Typ­i­cal BMW 1-Se­ries com­po­nents

Car Mechanics (UK) - - Electronic Diagnostics -

7 Found just to the rear of the elec­tronic throt­tle body is the mass ab­so­lute pres­sure (MAP) sen­sor. This sends in­for­ma­tion on the pres­sure within the man­i­fold to the ECU, which uses the fig­ures to help cal­cu­late cor­rect fuelling. 8 Very well-hid­den, the oil pres­sure switch (you can just see its elec­tri­cal ca­bles) il­lu­mi­nates if the oil pres­sure drops too low. How­ever, by the time the red warn­ing lamp il­lu­mi­nates, dam­age may al­ready have been done (see Prepa­ra­tion). 9 The water-cooled oil fil­ter hous­ing is very ac­ces­si­ble, be­ing po­si­tioned at the top of the en­gine. Al­ways use high-qual­ity oil fil­ters; a dodgy fil­ter may re­strict en­gine oil flow and can cause the oil pres­sure warn­ing lamp to flash. 10 The L-shaped com­po­nent vis­i­ble here just be­hind the en­gine bay’s ver­ti­cal rear bulk­head panel is the am­bi­ent tem­per­a­ture sen­sor – im­por­tant in a car with au­to­matic tem­per­a­ture con­trol. It mon­i­tors ex­ter­nal tem­per­a­tures to set the op­ti­mal in­te­rior tem­per­a­ture. 11 The bon­net po­si­tion sen­sor de­tects whether the bon­net is fully shut. If not, a warn­ing lamp on the dash will il­lu­mi­nate. Note: on newer BMWS, it is nec­es­sary to pull the bon­net han­dle twice to open the bon­net – this catches out a lot of peo­ple. 12 Vis­i­ble just left of the cen­tre of this pho­to­graph is the vari­able valve tim­ing so­le­noid for BMW’S so­phis­ti­cated VANOS valve tim­ing sys­tem. The so­le­noid em­ploys en­gine oil pres­sure to ac­ti­vate the me­chan­i­cal parts of the sys­tem to vary the tim­ing.

14 Po­si­tioned on the driver’s heel­board, but al­most com­pletely hid­den by the ac­cel­er­a­tor pedal, is the throt­tle po­si­tion sen­sor. This in­stantly sup­plies pre­cise in­for­ma­tion on the ac­cel­er­a­tor po­si­tion to the ECU, which ad­justs en­gine speed ac­cord­ingly.

17 This screen­shot of the Snap-on Verus Pro di­ag­nos­tic tool shows the fault code read­out from the en­gine ECU. There are mul­ti­ple ECUS around the ve­hi­cle and the Verus Pro can very ef­fec­tively com­mu­ni­cate with them all. 15 Pow­er­ing all elec­tri­cal sys­tems is the bat­tery, with an ex­tra (and costly) com­pli­ca­tion in the form of a fuse­board as­sem­bly. If any of the fuses blow, a com­plete as­sem­bly is re­quired (around £250 new, but sec­ond­hand units can be found, al­though they will need to be coded to the car). Don’t al­low the bat­tery to be­come dis­charged or else…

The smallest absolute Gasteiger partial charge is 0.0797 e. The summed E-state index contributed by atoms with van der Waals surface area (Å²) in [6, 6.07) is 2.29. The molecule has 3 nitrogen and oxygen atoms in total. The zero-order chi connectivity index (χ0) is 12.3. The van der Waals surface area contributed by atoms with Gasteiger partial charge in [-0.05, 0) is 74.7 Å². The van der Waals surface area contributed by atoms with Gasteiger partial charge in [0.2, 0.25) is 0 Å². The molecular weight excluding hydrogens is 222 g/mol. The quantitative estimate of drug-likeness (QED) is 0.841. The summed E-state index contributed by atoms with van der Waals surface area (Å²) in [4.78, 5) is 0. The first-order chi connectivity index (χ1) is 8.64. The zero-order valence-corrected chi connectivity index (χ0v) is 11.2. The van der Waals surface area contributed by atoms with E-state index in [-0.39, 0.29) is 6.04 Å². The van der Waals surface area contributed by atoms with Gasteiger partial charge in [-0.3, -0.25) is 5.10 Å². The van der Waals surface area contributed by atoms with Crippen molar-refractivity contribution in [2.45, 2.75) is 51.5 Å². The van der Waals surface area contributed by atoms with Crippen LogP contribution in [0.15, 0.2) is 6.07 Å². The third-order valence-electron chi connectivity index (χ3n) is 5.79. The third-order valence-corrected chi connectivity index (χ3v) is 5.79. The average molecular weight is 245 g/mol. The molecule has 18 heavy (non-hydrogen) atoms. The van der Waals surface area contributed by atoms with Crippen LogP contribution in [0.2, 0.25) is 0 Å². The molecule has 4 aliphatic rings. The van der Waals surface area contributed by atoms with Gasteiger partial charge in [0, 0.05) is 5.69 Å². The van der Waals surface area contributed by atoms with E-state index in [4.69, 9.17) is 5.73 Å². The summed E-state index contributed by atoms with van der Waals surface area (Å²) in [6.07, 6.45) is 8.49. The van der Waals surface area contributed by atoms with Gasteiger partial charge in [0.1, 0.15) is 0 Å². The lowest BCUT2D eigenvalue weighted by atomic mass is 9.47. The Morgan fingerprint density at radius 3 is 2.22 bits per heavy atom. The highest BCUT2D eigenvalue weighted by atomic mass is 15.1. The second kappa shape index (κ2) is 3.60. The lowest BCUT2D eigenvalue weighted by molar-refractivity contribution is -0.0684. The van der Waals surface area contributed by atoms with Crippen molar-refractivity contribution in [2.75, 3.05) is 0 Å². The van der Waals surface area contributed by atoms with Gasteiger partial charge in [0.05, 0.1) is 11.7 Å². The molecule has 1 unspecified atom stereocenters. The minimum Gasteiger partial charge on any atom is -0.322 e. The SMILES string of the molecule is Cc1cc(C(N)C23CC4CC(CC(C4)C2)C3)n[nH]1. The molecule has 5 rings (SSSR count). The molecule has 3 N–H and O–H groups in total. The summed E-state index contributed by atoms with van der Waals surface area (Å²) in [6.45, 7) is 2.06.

18 The Verus Pro tool shows func­tion op­tions avail­able to the op­er­a­tor, re­lat­ing to the im­mo­biliser sys­tem. Here it shows if the key is be­ing read and in­di­cates the state of the im­mo­biliser (ie, ac­tive or not), which is use­ful in a non-start sit­u­a­tion. 16 …when the ig­ni­tion key is pushed into the slot, noth­ing will hap­pen. An­other prob­lem in this area can be the lock/im­mo­biliser as­sem­bly. When you push the key, you should hear a clunk to show the ig­ni­tion lock has been re­leased. 19 An­other handy func­tion of the Verus Pro tool when used with this BMW model is that it can tell the op­er­a­tor about the qual­ity/con­di­tion of the en­gine oil. In this case, we had just changed the oil and fil­ter, so the qual­ity level was 99%. The Verus Pro can also ad­vise the op­er­a­tor re­gard­ing wear lev­els on the front and rear brake pads (the sys­tem should be re­set when the pads are re­newed). With this 1-Se­ries, the com­plete ser­vice his­tory can be recorded in the main­te­nance book and by com­puter.

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